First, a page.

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Election Events and Resources

November 9, 2020

Michigan Social Work has archived resources and events from U-M and NASW connected to the upcoming election.


Policy Talks @ the Ford School


Dialoguing for Democracy

We invite you to use the activities, resources and general discussion questions in the Dialoging for Democracy cafe to further your understanding of yourself, the people and the world around you and to sharpen your dialogic skill set for the betterment of our democracy.

Democracy, Debate and Social Justice Playlist

The playlist is live on Spotify. If your listening inspires you to contribute, share your suggestions here.

Advancing the American Agenda: How the Social Work Profession Will Help

National Association of Social Workers tranisition document to the Trump administration.

Council on Social Work Education Guidance for the Next Administration

Regardless of the outcome of the 2020 presidential election, CSWE and other social work education groups prepared guidance for either the Biden or Trump administration to advance social, racial, and economic justice.

Washtenaw Action Council's Guide to Protecting the Election

Washtenaw County Community Safety Toolkit

Manage Election-Related Stress Information

Michigan Counseling and Psychological Services (CAPS) resources to help you pace yourself and manage your resources. 

Wellness Coaching

Wellness Coaching Group Taking Care of Ourselves and Others: Well-being and Civic Engagement, for graduate and undergraduate students, focused on well-being and civic engagement during the 2020 election season. This group is designed to provide a virtual space to dialogue about the stressors of the university and political climate and to develop self-care skills and coping mechanisms in order to remain mindfully involved in civic engagement while attending to the other dimensions of our lives.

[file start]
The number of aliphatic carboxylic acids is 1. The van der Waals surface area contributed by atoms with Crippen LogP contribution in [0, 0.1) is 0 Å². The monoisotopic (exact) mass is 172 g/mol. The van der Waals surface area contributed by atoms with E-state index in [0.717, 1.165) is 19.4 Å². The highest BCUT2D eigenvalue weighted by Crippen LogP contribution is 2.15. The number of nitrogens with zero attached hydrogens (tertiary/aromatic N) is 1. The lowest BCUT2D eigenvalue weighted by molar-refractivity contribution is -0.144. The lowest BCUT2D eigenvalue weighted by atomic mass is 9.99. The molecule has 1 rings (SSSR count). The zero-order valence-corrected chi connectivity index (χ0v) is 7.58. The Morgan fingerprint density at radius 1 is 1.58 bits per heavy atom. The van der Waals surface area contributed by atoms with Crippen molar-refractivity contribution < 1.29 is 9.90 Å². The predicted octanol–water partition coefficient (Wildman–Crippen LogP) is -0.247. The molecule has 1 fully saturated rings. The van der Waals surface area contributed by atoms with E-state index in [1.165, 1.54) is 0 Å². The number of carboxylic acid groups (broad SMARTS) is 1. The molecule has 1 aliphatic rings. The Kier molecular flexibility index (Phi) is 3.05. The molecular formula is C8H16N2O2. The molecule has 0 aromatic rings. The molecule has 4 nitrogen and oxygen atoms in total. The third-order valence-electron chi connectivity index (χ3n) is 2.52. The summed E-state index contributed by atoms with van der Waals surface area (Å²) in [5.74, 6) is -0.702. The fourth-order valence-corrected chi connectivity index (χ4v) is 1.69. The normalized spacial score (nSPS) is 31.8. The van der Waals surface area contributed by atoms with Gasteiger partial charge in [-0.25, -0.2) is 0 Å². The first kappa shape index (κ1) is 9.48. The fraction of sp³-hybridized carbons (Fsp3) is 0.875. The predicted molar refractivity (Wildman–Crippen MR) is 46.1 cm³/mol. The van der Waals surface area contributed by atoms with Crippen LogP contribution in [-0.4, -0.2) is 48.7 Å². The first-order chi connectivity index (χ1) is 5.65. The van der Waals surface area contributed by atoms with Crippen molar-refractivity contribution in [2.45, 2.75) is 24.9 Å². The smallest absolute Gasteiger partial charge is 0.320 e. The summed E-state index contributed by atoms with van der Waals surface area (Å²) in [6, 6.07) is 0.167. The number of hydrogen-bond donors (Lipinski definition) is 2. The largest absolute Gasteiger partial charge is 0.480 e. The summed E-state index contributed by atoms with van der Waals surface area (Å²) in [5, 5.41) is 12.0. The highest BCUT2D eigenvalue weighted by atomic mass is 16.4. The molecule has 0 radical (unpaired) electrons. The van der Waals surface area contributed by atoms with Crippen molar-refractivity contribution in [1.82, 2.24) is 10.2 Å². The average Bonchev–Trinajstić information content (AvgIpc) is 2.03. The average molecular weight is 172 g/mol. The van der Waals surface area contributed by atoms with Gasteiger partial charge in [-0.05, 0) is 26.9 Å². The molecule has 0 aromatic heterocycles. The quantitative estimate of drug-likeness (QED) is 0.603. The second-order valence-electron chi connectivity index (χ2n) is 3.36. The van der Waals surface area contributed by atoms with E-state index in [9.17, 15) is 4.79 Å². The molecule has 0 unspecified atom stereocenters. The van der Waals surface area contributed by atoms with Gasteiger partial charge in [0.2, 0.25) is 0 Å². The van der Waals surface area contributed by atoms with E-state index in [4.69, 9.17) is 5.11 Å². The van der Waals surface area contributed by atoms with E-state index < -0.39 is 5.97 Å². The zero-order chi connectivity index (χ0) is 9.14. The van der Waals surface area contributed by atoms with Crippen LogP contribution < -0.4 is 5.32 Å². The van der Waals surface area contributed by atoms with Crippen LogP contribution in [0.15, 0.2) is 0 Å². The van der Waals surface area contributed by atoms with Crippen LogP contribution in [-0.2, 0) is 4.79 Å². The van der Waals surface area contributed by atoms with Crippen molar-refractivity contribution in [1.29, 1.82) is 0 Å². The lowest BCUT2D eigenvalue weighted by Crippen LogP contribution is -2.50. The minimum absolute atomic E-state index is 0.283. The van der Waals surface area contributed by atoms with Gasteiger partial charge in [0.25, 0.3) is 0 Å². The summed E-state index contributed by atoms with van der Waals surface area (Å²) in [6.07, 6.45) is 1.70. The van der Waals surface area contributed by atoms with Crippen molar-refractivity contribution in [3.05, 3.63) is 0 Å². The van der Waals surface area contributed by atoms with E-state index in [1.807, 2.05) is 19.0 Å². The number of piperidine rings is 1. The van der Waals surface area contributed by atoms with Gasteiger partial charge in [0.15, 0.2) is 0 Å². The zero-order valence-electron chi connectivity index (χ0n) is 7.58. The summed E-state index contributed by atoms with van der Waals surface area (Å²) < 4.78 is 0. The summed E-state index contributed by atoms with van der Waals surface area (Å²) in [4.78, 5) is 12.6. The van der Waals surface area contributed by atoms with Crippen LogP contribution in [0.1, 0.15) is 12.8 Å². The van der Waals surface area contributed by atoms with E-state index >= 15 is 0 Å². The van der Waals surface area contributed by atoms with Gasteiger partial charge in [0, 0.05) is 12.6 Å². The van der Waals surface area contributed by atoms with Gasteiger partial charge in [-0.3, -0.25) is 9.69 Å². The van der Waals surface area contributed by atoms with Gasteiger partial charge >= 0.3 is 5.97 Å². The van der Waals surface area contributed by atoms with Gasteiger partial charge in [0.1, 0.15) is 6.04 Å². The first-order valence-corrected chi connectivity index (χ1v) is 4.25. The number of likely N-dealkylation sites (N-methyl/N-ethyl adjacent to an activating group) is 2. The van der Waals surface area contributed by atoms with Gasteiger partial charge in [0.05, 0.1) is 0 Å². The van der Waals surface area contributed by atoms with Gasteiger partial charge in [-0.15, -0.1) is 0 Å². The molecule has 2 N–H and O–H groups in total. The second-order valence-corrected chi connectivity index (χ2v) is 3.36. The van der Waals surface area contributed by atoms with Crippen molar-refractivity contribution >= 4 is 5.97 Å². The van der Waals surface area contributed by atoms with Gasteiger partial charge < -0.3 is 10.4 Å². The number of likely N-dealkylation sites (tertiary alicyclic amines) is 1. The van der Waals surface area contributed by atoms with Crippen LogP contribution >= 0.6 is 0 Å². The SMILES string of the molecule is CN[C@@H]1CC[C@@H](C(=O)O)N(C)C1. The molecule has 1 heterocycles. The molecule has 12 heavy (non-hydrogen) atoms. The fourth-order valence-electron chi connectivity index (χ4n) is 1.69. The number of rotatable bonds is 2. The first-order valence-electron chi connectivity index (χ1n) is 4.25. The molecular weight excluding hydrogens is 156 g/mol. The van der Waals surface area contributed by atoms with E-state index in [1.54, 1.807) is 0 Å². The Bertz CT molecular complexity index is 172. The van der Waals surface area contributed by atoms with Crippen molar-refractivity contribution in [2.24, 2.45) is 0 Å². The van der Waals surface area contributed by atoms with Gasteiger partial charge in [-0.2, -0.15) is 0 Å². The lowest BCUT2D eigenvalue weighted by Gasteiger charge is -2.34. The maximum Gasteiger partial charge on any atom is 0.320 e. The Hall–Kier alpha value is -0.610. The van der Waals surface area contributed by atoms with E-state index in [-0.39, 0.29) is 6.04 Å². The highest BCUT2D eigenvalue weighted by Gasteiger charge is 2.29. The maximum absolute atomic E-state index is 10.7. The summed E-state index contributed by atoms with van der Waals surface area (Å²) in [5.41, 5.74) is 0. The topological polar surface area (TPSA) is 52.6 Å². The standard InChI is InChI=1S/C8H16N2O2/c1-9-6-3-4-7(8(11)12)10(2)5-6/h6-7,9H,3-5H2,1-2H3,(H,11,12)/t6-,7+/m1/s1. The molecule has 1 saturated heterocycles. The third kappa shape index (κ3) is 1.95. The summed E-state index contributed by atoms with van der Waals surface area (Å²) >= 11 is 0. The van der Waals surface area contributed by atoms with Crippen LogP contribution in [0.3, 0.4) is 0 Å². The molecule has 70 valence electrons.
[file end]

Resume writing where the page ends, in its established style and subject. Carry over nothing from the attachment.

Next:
Ginsberg Center and UMMA Dialogue Deck 

A platform to examine and explore social and political norms, values, and beliefs through shared dialogue and reflection. Each of these images was thoughtfully selected by UMMA and Ginsberg Center staff and faculty, drawing from UMMA’s permanent collection with an emphasis placed on artworks that both, directly and indirectly, evoke the culture, politics and history of the USA.

NASW - Michigan Chapter

The NASW Code of Ethics calls on social workers to promote informed public participation in shaping social policy and institutions.(6.02) Social workers have an important role to play in registering citizens to vote, particularly vulnerable populations. The Voter Rights Resource page provides Michigan-specific resources to support members who wish to organize voter registration drives, change public policy related to voting rights, and become involved in policy advocacy and civic responsibilities.

Voting is Social Work

Social justice is a core principle of social work practice and calls for ensuring meaningful participation in decision making for all people. Voting is Social Work is a nonprofit nonpartisan organization that provides social work students and practitioners with the knowledge and tools to raise awareness about voting and to increase voting registration and participation. We do this work through our National Social Work Voter Mobilization Campaign which strives to integrate nonpartisan voter registration and engagement into social work education and practice.

Go Vote, Go Blue

The U-M website provides location-specific voting information and resources for each of the three campuses. Find answers to your questions about voter registration, absentee ballot and election day as well as quick links.

Big Ten Voting Challenge 2020

Launched in 2017, the Big Ten Voting Challenge is a nonpartisan initiative created to spur civic engagement and encourage more students across the Big Ten to head to the polls on Election Day.  Each of the 14 schools within the Big Ten Conference competed in the challenge. But the real winner will be you – for exercising your privilege to vote and your power to change the world.

Rack the Vote

Don’t be fooled by thinking that your vote doesn’t count. In 2016 alone, more than 20,000 eligible University of Michigan students did not vote. The margin of victory for the state in the presidential election was 10,704 votes. Rack the Vote is a nonpartisan resource to direct members of the Rackham community to information that will help them navigate Michigan’s voting laws and make their voices heard. Look for #RackTheVote on social, and please use it to spread the word and encourage your friends to vote.

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